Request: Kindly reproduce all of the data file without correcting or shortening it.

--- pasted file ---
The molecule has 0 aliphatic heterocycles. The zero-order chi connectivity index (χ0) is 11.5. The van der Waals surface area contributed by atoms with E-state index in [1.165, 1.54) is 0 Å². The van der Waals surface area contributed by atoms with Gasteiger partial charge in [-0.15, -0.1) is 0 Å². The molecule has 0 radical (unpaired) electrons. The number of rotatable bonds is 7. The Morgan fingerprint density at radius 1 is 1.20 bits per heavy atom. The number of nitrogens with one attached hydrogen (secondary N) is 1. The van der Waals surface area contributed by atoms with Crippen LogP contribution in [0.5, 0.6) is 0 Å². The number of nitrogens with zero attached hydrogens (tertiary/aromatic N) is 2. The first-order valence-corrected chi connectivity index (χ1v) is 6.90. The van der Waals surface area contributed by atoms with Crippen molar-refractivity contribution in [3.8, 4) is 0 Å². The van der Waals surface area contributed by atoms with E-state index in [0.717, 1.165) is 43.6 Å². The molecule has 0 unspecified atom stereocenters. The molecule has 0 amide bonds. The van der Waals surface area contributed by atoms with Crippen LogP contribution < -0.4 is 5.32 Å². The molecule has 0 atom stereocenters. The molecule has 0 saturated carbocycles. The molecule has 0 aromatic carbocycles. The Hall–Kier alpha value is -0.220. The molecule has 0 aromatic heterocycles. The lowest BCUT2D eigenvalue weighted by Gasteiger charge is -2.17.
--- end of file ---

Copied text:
The molecule has 0 aliphatic heterocycles. The zero-order chi connectivity index (χ0) is 11.5. The van der Waals surface area contributed by atoms with E-state index in [1.165, 1.54) is 0 Å². The van der Waals surface area contributed by atoms with Gasteiger partial charge in [-0.15, -0.1) is 0 Å². The molecule has 0 radical (unpaired) electrons. The number of rotatable bonds is 7. The Morgan fingerprint density at radius 1 is 1.20 bits per heavy atom. The number of nitrogens with one attached hydrogen (secondary N) is 1. The van der Waals surface area contributed by atoms with Crippen LogP contribution in [0.5, 0.6) is 0 Å². The number of nitrogens with zero attached hydrogens (tertiary/aromatic N) is 2. The first-order valence-corrected chi connectivity index (χ1v) is 6.90. The van der Waals surface area contributed by atoms with Crippen molar-refractivity contribution in [3.8, 4) is 0 Å². The van der Waals surface area contributed by atoms with E-state index in [0.717, 1.165) is 43.6 Å². The molecule has 0 unspecified atom stereocenters. The molecule has 0 amide bonds. The van der Waals surface area contributed by atoms with Crippen LogP contribution < -0.4 is 5.32 Å². The molecule has 0 atom stereocenters. The molecule has 0 saturated carbocycles. The molecule has 0 aromatic carbocycles. The Hall–Kier alpha value is -0.220. The molecule has 0 aromatic heterocycles. The lowest BCUT2D eigenvalue weighted by Gasteiger charge is -2.17.